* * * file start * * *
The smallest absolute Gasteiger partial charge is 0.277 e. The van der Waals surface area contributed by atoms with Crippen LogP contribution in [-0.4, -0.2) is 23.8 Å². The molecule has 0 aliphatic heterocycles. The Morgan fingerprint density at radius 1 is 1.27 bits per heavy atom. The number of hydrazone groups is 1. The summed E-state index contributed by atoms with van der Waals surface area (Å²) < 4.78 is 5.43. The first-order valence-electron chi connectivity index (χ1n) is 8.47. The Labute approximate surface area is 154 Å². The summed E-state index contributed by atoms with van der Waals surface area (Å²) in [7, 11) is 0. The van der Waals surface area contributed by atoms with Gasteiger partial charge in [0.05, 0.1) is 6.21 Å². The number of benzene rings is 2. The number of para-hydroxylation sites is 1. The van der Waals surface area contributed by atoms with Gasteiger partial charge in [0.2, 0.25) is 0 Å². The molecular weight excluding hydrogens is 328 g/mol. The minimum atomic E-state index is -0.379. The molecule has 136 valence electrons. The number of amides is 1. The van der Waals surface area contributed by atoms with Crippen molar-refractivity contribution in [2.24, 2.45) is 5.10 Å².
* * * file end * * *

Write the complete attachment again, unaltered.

The smallest absolute Gasteiger partial charge is 0.277 e. The van der Waals surface area contributed by atoms with Crippen LogP contribution in [-0.4, -0.2) is 23.8 Å². The molecule has 0 aliphatic heterocycles. The Morgan fingerprint density at radius 1 is 1.27 bits per heavy atom. The number of hydrazone groups is 1. The summed E-state index contributed by atoms with van der Waals surface area (Å²) < 4.78 is 5.43. The first-order valence-electron chi connectivity index (χ1n) is 8.47. The Labute approximate surface area is 154 Å². The summed E-state index contributed by atoms with van der Waals surface area (Å²) in [7, 11) is 0. The van der Waals surface area contributed by atoms with Gasteiger partial charge in [0.05, 0.1) is 6.21 Å². The number of benzene rings is 2. The number of para-hydroxylation sites is 1. The van der Waals surface area contributed by atoms with Gasteiger partial charge in [0.2, 0.25) is 0 Å². The molecular weight excluding hydrogens is 328 g/mol. The minimum atomic E-state index is -0.379. The molecule has 136 valence electrons. The number of amides is 1. The van der Waals surface area contributed by atoms with Crippen molar-refractivity contribution in [2.24, 2.45) is 5.10 Å².